I bow to all those emotions, thoughts, and behaviors…thanking them for protecting me…for helping me meet my needs in the best way I knew how. I then let them know that I have other ways of meeting those needs now and don’t need them any longer. They relax, deflate a bit, shrug and move away. I then “see” my closet again, and this time, things are completely different. I realize I really do want the change, and, for the first time, see the closet as I want it to be when I’m finished. Instantly, I’m filled with so much creative, inspirational energy that I want to leave class, drive home, and start cleaning out my closet.

Who knew?! That such a simple task as cleaning out a closet could bring so much up…and then heal so much…making room for a new way of thinking…feeling…behaving…be-ing. This is my present process. This is reconstruction…uncomfortable and unpredictable…and so freeing.

And so it continues…

Gratitude Journal Entry #8

Today, I’m grateful for a refreshed earth that surrounds me. I’m grateful for the rain that provided the refreshing. I’m grateful for the flowers that bloom fully, and unabashedly in all their glory. I’m grateful for the ability to perceive color and scents in order to more fully experience the flowers. I’m grateful for the birds who daily serenade me at my office window. I’m grateful for my ears in order to more fully experience their songs of joy.

I’m grateful for the deep healing I experienced this week as facilitated by one of my mentors. I’m grateful for her encouragement, support, and guidance as I move into unfamiliar territory as a business owner and healing practitioner. I’m grateful for the inspiration to design and create my Reiki advertising materials. I’m grateful that I like them so much. I’m grateful for finding an insurance policy that resonated with me. I’m grateful that I have plenty of money to cover these expenses.

I’m grateful for friends who are also business owners in town. I’m grateful for their willingness to connect me with their network. I’m grateful for the beautiful, sleek, and sexy new computer that is now part of my world because of this network.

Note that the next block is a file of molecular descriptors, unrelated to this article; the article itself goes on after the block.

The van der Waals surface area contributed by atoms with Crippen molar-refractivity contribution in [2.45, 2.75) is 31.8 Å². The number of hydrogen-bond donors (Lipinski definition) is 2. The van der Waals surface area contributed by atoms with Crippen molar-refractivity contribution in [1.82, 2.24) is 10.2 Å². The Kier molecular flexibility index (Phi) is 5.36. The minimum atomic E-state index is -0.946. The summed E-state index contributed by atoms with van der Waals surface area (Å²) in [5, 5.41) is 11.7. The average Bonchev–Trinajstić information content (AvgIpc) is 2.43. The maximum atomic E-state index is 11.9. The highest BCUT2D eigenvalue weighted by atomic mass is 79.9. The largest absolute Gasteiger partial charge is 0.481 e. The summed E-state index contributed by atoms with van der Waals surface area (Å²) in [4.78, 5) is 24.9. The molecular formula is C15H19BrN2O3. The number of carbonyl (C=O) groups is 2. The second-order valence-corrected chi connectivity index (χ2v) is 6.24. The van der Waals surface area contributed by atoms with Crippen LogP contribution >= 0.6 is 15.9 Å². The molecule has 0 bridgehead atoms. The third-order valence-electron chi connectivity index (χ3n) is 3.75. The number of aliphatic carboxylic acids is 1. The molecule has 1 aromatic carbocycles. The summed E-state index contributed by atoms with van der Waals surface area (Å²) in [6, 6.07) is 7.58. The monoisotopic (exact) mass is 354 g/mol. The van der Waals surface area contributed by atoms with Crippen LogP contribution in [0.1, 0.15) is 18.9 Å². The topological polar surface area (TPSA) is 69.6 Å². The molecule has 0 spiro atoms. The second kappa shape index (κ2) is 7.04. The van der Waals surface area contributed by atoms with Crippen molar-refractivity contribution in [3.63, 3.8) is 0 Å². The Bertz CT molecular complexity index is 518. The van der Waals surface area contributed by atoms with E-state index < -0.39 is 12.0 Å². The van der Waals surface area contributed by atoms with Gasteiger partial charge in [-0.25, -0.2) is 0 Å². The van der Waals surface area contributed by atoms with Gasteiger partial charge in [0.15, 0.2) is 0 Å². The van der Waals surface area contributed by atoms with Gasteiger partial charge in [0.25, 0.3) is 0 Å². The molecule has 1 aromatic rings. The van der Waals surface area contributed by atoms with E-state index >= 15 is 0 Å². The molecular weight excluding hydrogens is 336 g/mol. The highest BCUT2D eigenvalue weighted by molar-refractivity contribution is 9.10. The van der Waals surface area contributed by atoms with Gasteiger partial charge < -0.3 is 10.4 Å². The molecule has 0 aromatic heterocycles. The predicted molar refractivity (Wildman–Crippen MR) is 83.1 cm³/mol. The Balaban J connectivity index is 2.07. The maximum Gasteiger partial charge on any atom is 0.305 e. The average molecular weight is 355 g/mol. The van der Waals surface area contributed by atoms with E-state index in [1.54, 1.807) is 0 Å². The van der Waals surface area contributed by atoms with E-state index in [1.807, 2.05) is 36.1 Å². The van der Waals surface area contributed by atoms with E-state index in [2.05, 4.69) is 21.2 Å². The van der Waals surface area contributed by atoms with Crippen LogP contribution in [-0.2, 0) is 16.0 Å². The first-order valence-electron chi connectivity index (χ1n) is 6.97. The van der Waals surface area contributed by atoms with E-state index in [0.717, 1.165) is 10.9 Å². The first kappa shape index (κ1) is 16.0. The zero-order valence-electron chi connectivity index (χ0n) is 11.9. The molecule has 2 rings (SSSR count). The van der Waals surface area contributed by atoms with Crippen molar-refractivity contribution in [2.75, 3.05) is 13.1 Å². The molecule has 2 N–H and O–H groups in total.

I’m grateful that my journey of healing has connected me with other beautiful souls also healing similar issues. I’m grateful for the support and Unconditional Love that accompanies these relationships. I’m grateful that I have a dinner appointment tonight with one of my soul sisters. I’m grateful for the blessings that will be shared tonight as a result of sharing and being vulnerable with one another.

I’m grateful for the ancient wisdom of nature’s medicines in the form of food, roots, leaves, flowers and bark. I’m grateful that this wisdom is shared with me in order to support my body. I’m grateful for the additional support in the form of Vitamin B, Vitamin D3, prebiotics, and probiotics. I’m deeply grateful for the luscious aroma of Absolute Rose Oil. I’m even more grateful for everyone involved in the process of creating such a beautiful product. I’m grateful that the roses are so willing to share themselves with me, so that my heart can continue to heal and love others.

I’m grateful for the beautiful kitty I met on my walk to work this morning. I’m grateful she was so friendly and shared her purr with me. I’m grateful for the entertainment of watching a blue jay taunt and tease the kitty. I’m grateful for the giggles that never stopped in watching the dance. I’m grateful for the humor I was able to see in a personal situation as I watched the kitty get all riled up and chatter disgust at the blue jay. I’m grateful for the lesson I was able to see in watching the blue jay intentionally harass the kitty so long as the kitty couldn’t resist the temptation of possible bird food. I’m grateful that in spite of such a situation, both the bird and kitty are infinitely loved by the Universe and Sacredness…as am I.

I’m grateful for possibility.

I’m grateful for support.